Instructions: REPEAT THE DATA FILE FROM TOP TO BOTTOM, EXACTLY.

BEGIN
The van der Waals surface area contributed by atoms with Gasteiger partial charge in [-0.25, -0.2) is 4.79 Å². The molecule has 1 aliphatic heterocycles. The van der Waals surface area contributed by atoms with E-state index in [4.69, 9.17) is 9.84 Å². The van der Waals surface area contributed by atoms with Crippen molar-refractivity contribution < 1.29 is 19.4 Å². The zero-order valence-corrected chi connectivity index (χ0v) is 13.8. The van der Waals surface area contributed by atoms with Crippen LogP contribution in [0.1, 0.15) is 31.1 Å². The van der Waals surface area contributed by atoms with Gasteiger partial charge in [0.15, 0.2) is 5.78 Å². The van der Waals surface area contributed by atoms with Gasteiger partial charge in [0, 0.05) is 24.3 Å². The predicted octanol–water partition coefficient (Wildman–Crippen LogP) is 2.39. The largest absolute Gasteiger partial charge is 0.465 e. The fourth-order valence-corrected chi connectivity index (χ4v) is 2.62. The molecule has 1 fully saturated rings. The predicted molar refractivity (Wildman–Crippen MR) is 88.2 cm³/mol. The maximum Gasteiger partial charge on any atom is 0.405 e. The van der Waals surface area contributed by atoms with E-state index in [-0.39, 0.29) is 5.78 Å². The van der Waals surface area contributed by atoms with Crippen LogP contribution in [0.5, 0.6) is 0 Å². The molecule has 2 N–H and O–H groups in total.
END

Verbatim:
The van der Waals surface area contributed by atoms with Gasteiger partial charge in [-0.25, -0.2) is 4.79 Å². The molecule has 1 aliphatic heterocycles. The van der Waals surface area contributed by atoms with E-state index in [4.69, 9.17) is 9.84 Å². The van der Waals surface area contributed by atoms with Crippen molar-refractivity contribution < 1.29 is 19.4 Å². The zero-order valence-corrected chi connectivity index (χ0v) is 13.8. The van der Waals surface area contributed by atoms with Crippen LogP contribution in [0.1, 0.15) is 31.1 Å². The van der Waals surface area contributed by atoms with Gasteiger partial charge in [0.15, 0.2) is 5.78 Å². The van der Waals surface area contributed by atoms with Gasteiger partial charge in [0, 0.05) is 24.3 Å². The predicted octanol–water partition coefficient (Wildman–Crippen LogP) is 2.39. The largest absolute Gasteiger partial charge is 0.465 e. The fourth-order valence-corrected chi connectivity index (χ4v) is 2.62. The molecule has 1 fully saturated rings. The predicted molar refractivity (Wildman–Crippen MR) is 88.2 cm³/mol. The maximum Gasteiger partial charge on any atom is 0.405 e. The van der Waals surface area contributed by atoms with E-state index in [-0.39, 0.29) is 5.78 Å². The van der Waals surface area contributed by atoms with Crippen LogP contribution in [0.5, 0.6) is 0 Å². The molecule has 2 N–H and O–H groups in total.